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DIY Home Automation at the Consumer Electronics Show 2014

 

CES 2014  (2)

 

It’s hard to believe another year of the Consumer Electronics Show (CES) has finished.  As always, I spend quite a bit of time walking around the Home Automation booths during the show.  Last year, home automation garnered a lot of attention, so it was great to see a larger number of players this year with product innovations.

 

 

I wanted to give you the highlights of the DIY Home Automation booths I visited to better acquaint you with what is being offered.

Z-Wave

Z-Wave

Z-Wave is always one of my favorite booths to visit at CES every year.  My house is full of Z-wave technology and I always like to see the increasing number of vendors highlighted in their booth.  Every year I see more and more innovative solutions and new companies joining the fray.  I also see long trusted brands like MiCasa Vera, Kwikset, Yale, and GE Jasco, every year in the booth.

MiCasaVerde Vera

Vera

I use the Vera 3 as the controller in my house and it has done a great job of managing the load.  This year I noticed Vera has gotten a new logo and look.  They are also offering packages containing not only a Vera, but a number of partner products that help people get started with DIY home automation.  They are taking a more consumer friendly approach now and one that will make adaption easier.

SmartThings

SmartThings

SmartThings was new to the Z-Wave booth this year.  They have created a controller that uses Z-Wave, ZigBee, and WiFi protocol’s.  SmartThings utilizes a user friendly app to help you manage multiple items throughout the house.  They sell starter kits to help you get started or you can buy their SmartThings Hub to start off at your own pace.  Although they sell a number of products on their site, their Hub will work with any Z-Wave products…that’s the beauty of Z-Wave.

 

CES 2014  (13)

NEXIA Home Intelligence

NEXIA had a big booth this year.  They were showing off different Z-Wave devices and even some WiFi devices that work with their NEXIA bridge.  I am especially excited about their garage door sensitivity monitor than can help start of a series of automation events throughout your home, once you’ve arrived home.  They also have a Z-Wave Water valve product they showcased where when the Water & Temperature sensor senses a leak, it can automatically shut off your water, thus minimizing water damage (which of course, only happens when you are away from home.)  NEXIA utilizes a simple user interface which makes it easier to setup and manage DIY home automation and scenes throughout your home.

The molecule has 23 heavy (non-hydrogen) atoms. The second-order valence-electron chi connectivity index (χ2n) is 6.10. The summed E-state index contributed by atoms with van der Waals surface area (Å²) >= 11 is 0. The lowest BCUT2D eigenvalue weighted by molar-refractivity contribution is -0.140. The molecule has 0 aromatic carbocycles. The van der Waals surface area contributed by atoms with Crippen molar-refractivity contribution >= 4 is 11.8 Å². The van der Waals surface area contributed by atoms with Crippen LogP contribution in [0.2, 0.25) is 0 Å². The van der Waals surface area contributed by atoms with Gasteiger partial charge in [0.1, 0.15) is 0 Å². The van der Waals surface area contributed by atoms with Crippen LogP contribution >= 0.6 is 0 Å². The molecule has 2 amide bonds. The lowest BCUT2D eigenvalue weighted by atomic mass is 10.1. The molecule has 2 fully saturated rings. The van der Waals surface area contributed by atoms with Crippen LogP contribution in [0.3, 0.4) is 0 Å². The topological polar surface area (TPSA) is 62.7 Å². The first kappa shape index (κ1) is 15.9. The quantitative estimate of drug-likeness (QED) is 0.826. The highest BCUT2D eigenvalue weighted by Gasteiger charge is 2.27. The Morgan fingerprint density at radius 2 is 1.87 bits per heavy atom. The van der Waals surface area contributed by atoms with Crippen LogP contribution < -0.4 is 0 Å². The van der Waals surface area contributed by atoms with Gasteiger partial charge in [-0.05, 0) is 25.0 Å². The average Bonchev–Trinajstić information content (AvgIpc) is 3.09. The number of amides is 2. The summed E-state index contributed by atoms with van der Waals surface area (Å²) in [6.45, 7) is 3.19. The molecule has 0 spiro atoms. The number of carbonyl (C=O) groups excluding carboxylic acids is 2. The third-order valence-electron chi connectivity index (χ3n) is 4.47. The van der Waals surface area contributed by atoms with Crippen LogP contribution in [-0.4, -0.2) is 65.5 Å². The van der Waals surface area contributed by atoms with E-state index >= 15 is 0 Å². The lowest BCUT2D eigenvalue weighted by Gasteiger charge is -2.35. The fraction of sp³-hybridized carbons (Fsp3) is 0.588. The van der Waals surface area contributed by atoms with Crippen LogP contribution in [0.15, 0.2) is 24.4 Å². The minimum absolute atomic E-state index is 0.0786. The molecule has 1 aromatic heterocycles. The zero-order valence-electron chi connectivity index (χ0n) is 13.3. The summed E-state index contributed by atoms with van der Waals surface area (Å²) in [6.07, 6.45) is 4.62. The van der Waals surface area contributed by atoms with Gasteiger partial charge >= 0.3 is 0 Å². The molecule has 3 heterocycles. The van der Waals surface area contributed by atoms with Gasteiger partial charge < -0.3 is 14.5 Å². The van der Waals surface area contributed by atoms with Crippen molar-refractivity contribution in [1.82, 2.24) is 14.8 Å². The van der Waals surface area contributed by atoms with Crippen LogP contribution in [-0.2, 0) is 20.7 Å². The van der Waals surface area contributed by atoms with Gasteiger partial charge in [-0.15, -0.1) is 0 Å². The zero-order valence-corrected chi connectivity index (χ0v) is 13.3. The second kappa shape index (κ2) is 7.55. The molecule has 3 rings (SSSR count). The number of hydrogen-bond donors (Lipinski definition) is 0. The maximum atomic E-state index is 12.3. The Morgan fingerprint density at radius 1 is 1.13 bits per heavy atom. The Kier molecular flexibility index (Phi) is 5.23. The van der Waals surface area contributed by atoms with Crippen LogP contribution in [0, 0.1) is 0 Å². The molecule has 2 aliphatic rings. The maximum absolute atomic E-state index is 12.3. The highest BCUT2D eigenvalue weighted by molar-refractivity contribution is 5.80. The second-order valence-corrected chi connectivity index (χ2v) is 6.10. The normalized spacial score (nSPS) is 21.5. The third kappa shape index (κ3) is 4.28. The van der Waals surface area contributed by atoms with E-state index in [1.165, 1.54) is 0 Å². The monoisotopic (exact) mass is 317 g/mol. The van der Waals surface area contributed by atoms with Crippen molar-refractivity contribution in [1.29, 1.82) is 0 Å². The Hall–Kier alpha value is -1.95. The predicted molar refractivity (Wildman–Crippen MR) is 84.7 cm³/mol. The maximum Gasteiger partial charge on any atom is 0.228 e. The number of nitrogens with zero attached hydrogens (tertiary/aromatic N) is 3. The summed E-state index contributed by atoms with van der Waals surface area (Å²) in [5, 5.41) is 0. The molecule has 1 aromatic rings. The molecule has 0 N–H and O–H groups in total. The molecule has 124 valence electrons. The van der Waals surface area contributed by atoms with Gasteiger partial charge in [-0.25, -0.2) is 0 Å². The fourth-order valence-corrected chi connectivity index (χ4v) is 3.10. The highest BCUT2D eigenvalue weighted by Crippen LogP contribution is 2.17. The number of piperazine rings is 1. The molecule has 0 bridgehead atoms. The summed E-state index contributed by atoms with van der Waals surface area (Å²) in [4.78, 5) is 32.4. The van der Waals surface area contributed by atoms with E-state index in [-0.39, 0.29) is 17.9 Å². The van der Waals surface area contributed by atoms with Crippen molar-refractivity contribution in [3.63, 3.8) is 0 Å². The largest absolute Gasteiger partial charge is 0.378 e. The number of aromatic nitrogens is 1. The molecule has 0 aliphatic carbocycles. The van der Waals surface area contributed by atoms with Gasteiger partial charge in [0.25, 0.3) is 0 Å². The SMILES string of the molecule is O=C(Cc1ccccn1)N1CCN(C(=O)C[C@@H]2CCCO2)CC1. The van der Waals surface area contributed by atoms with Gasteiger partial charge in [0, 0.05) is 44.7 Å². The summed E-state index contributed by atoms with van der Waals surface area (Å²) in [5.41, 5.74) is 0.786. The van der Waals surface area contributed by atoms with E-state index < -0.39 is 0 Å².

ZigBee Alliance

ZigBee

The ZigBee booth didn’t seem very consumer friendly, though one of their members told me they thought only ZigBee, Bluetooth, and WiFi would be the only main players in the house automation scene, failing to mention Z-Wave at all, of course, their biggest competitor.  The manufacturers in the booth seem to focus on business-to-business rather than the consumer, which was the only focus of the Z-Wave booth.  To me, they seemed conceited and out-of-touch with what is really going on in the DIY Home Automation scene.

 

Revolv

Revolv

Revolv is a newcomer to the DIY home automation market. Like SmartThings, they cover both Z-Wave and ZigBee (coming soon) protocols, however, they go one …or really 4 steps further and also include WiFi and Insteon, with  2 other proprietary protocols being added in the near future.  Revolv helps to future proof your home automation efforts, ensuring that future products that may only rely on one protocol, will still work with your DIY home automation system.

ADT Pulse

ADT Pulse

ADT also uses Z-Wave with their ADT Pulse system which combines the convenience of monitored home security with home automation in one nice interface.  Forget to set your alarm when you left the house?  No problem, just press a button on your ADT Pulse app and your alarm will be set.  ADT had a nice booth at CES, showing how home automation through lights can deter burglars as well as using Z-Wave to help solve forgetful issues such as, “did Gramma remember to take her medicine today.”

 

I love that there is more competition out there to choose from, all at different price points.  Some of these companies make it very easy to have it installed in your house but charge a monthly fee, while others charge no fee at all but you, as the DIY’er take on more of the troubleshooting responsibility.

 

 

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